"If I had only known ..."
The most common statement we hear from people who have gone gone through probate, a stressful estate resolution ordeal, or extended disability of an end-of-life family member begins with: "If I had only known ..... "
A rigorous and professional estate planning process will identify potential pitfalls and benefits that the form you downloaded from the internet or even attorneys who don’t specialize in this area can miss. A good estate plan can reduce disputes and heartache among surviving family members and beneficiaries, preserve assets, and reduce or eliminate loss of estate assets to taxes or creditors in favor of surviving beneficiaries.
Estate planning is something that anyone with assets and/or family should address. The benefits extend to the surviving family who endure less stress at a time of grieving and/or significant emotional and financial stress.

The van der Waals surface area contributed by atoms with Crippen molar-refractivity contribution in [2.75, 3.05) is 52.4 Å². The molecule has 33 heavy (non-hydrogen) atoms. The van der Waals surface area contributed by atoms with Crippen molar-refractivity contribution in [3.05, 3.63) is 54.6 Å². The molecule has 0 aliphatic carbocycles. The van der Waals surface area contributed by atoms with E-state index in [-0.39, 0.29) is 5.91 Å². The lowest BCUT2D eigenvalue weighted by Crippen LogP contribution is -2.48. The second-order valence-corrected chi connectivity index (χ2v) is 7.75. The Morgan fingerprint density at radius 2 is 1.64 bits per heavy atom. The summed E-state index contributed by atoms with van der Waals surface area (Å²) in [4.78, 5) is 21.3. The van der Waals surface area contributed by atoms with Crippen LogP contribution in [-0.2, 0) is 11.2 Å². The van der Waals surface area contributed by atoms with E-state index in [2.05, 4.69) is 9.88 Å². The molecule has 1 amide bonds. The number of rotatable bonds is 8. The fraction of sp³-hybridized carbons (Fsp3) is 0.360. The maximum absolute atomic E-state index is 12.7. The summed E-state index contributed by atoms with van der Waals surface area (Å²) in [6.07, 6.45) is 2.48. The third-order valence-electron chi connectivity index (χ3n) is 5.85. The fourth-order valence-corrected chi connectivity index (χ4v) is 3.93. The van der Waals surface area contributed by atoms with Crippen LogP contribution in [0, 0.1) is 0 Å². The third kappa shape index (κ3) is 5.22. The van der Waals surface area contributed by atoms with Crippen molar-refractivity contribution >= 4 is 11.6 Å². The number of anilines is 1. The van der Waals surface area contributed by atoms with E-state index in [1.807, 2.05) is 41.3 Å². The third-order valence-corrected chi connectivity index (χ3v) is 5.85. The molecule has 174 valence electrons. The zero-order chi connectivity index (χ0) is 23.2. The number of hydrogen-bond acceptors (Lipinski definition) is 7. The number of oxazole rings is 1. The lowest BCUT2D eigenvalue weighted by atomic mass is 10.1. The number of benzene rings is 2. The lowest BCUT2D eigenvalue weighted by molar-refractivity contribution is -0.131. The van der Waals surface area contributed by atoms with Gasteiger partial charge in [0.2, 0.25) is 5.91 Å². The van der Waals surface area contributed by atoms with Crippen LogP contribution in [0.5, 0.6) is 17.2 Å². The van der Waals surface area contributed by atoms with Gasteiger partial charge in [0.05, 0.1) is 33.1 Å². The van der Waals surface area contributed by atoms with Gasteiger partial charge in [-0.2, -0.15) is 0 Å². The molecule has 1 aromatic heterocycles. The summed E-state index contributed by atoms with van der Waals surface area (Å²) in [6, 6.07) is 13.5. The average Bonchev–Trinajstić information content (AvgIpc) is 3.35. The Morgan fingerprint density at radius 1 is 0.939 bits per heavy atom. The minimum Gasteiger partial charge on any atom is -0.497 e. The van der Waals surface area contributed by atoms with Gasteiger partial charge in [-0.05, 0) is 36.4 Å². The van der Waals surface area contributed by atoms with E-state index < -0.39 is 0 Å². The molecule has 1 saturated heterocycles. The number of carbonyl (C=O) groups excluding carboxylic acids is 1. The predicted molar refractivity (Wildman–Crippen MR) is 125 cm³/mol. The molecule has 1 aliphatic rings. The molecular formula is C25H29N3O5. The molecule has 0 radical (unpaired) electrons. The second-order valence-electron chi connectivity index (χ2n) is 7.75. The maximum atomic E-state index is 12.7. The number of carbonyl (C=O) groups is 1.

The absolute essentials of estate planning include the following documents:
Medical and Financial Power of Attorney (POA), and
Health Care Directive (living will).
Individual circumstances may suggest a need for additional trust or asset-management documents or may identify a client's qualification for special state or national government programs such as Medicaid for long-term care or VA Aid and Attendance that may provide much-needed disability benefits or end-of-life benefits to pay for care. There is no one-size-fits-all solution. Additional considerations in estate planning include:
Qualifying for disability assistance / aide programs such as Medicaid or Veteran’s Aid and Attendance
Accommodating special needs beneficiaries
Guardianship or vulnerable adult protection
Avoiding unnecessary estate tax on estates over $2M in Washington
Protecting minor children
Additional information is available in Frequently Asked Questions for Estates and Trusts.